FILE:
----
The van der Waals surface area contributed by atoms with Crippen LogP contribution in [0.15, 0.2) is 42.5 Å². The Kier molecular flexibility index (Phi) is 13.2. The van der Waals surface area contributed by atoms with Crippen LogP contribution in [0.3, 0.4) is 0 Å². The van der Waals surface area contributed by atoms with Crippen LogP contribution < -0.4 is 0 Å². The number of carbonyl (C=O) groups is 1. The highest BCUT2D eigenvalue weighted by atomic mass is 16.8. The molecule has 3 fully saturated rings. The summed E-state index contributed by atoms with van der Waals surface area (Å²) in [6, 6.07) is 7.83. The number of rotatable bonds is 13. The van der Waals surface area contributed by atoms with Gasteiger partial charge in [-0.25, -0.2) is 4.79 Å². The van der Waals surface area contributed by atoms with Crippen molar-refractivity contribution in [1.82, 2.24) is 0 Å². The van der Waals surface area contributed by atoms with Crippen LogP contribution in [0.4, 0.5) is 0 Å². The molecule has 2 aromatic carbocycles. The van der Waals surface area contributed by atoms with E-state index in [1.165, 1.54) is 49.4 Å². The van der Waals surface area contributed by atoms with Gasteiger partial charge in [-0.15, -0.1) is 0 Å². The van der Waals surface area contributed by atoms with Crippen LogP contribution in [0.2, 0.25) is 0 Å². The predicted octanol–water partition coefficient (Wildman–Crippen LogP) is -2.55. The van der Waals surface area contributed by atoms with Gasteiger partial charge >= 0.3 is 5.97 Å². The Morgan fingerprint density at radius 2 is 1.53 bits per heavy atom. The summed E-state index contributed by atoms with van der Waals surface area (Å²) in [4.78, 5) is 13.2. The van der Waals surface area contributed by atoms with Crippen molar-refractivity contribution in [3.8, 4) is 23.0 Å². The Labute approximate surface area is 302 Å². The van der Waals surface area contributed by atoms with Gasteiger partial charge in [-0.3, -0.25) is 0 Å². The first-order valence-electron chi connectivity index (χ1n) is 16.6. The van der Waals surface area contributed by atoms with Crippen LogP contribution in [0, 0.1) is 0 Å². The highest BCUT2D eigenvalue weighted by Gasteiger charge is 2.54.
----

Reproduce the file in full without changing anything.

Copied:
The van der Waals surface area contributed by atoms with Crippen LogP contribution in [0.15, 0.2) is 42.5 Å². The Kier molecular flexibility index (Phi) is 13.2. The van der Waals surface area contributed by atoms with Crippen LogP contribution in [0.3, 0.4) is 0 Å². The van der Waals surface area contributed by atoms with Crippen LogP contribution < -0.4 is 0 Å². The number of carbonyl (C=O) groups is 1. The highest BCUT2D eigenvalue weighted by atomic mass is 16.8. The molecule has 3 fully saturated rings. The summed E-state index contributed by atoms with van der Waals surface area (Å²) in [6, 6.07) is 7.83. The number of rotatable bonds is 13. The van der Waals surface area contributed by atoms with Gasteiger partial charge in [-0.25, -0.2) is 4.79 Å². The van der Waals surface area contributed by atoms with Crippen molar-refractivity contribution in [1.82, 2.24) is 0 Å². The van der Waals surface area contributed by atoms with Crippen LogP contribution in [0.4, 0.5) is 0 Å². The molecule has 2 aromatic carbocycles. The van der Waals surface area contributed by atoms with E-state index in [1.165, 1.54) is 49.4 Å². The van der Waals surface area contributed by atoms with Gasteiger partial charge in [-0.15, -0.1) is 0 Å². The van der Waals surface area contributed by atoms with Crippen LogP contribution in [0.2, 0.25) is 0 Å². The predicted octanol–water partition coefficient (Wildman–Crippen LogP) is -2.55. The van der Waals surface area contributed by atoms with Gasteiger partial charge >= 0.3 is 5.97 Å². The Morgan fingerprint density at radius 2 is 1.53 bits per heavy atom. The summed E-state index contributed by atoms with van der Waals surface area (Å²) in [4.78, 5) is 13.2. The van der Waals surface area contributed by atoms with Crippen molar-refractivity contribution in [3.8, 4) is 23.0 Å². The Labute approximate surface area is 302 Å². The van der Waals surface area contributed by atoms with Gasteiger partial charge in [-0.3, -0.25) is 0 Å². The first-order valence-electron chi connectivity index (χ1n) is 16.6. The van der Waals surface area contributed by atoms with Crippen LogP contribution in [0, 0.1) is 0 Å². The highest BCUT2D eigenvalue weighted by Gasteiger charge is 2.54.